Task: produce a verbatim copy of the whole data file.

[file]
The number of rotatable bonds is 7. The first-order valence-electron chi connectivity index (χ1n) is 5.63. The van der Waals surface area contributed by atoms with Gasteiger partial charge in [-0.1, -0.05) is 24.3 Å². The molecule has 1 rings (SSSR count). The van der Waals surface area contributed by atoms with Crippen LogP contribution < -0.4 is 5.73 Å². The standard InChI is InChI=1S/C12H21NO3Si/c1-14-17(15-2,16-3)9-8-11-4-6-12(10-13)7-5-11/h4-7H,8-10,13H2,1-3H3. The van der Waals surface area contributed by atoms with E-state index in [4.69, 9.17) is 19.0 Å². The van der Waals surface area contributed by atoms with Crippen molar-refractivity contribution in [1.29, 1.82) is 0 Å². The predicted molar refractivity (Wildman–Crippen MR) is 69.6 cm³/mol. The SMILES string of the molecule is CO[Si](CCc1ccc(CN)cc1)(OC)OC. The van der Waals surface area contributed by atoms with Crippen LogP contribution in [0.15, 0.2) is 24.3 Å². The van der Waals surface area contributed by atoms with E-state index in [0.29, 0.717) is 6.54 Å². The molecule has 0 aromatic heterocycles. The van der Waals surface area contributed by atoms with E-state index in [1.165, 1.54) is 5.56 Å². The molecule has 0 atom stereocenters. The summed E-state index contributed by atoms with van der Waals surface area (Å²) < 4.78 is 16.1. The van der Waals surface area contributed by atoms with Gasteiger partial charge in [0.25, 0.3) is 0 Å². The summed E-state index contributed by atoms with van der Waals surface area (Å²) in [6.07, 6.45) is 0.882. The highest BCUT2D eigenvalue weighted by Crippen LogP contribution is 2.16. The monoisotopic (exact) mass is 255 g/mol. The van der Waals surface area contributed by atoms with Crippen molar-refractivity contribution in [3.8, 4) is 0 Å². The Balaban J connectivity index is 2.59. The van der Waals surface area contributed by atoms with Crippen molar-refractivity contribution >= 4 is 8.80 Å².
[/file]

The number of rotatable bonds is 7. The first-order valence-electron chi connectivity index (χ1n) is 5.63. The van der Waals surface area contributed by atoms with Gasteiger partial charge in [-0.1, -0.05) is 24.3 Å². The molecule has 1 rings (SSSR count). The van der Waals surface area contributed by atoms with Crippen LogP contribution < -0.4 is 5.73 Å². The standard InChI is InChI=1S/C12H21NO3Si/c1-14-17(15-2,16-3)9-8-11-4-6-12(10-13)7-5-11/h4-7H,8-10,13H2,1-3H3. The van der Waals surface area contributed by atoms with E-state index in [4.69, 9.17) is 19.0 Å². The van der Waals surface area contributed by atoms with Crippen molar-refractivity contribution in [1.29, 1.82) is 0 Å². The predicted molar refractivity (Wildman–Crippen MR) is 69.6 cm³/mol. The SMILES string of the molecule is CO[Si](CCc1ccc(CN)cc1)(OC)OC. The van der Waals surface area contributed by atoms with Crippen LogP contribution in [0.15, 0.2) is 24.3 Å². The van der Waals surface area contributed by atoms with E-state index in [0.29, 0.717) is 6.54 Å². The molecule has 0 aromatic heterocycles. The van der Waals surface area contributed by atoms with E-state index in [1.165, 1.54) is 5.56 Å². The molecule has 0 atom stereocenters. The summed E-state index contributed by atoms with van der Waals surface area (Å²) < 4.78 is 16.1. The van der Waals surface area contributed by atoms with Gasteiger partial charge in [0.25, 0.3) is 0 Å². The summed E-state index contributed by atoms with van der Waals surface area (Å²) in [6.07, 6.45) is 0.882. The highest BCUT2D eigenvalue weighted by Crippen LogP contribution is 2.16. The monoisotopic (exact) mass is 255 g/mol. The van der Waals surface area contributed by atoms with Crippen molar-refractivity contribution in [3.8, 4) is 0 Å². The Balaban J connectivity index is 2.59. The van der Waals surface area contributed by atoms with Crippen molar-refractivity contribution >= 4 is 8.80 Å².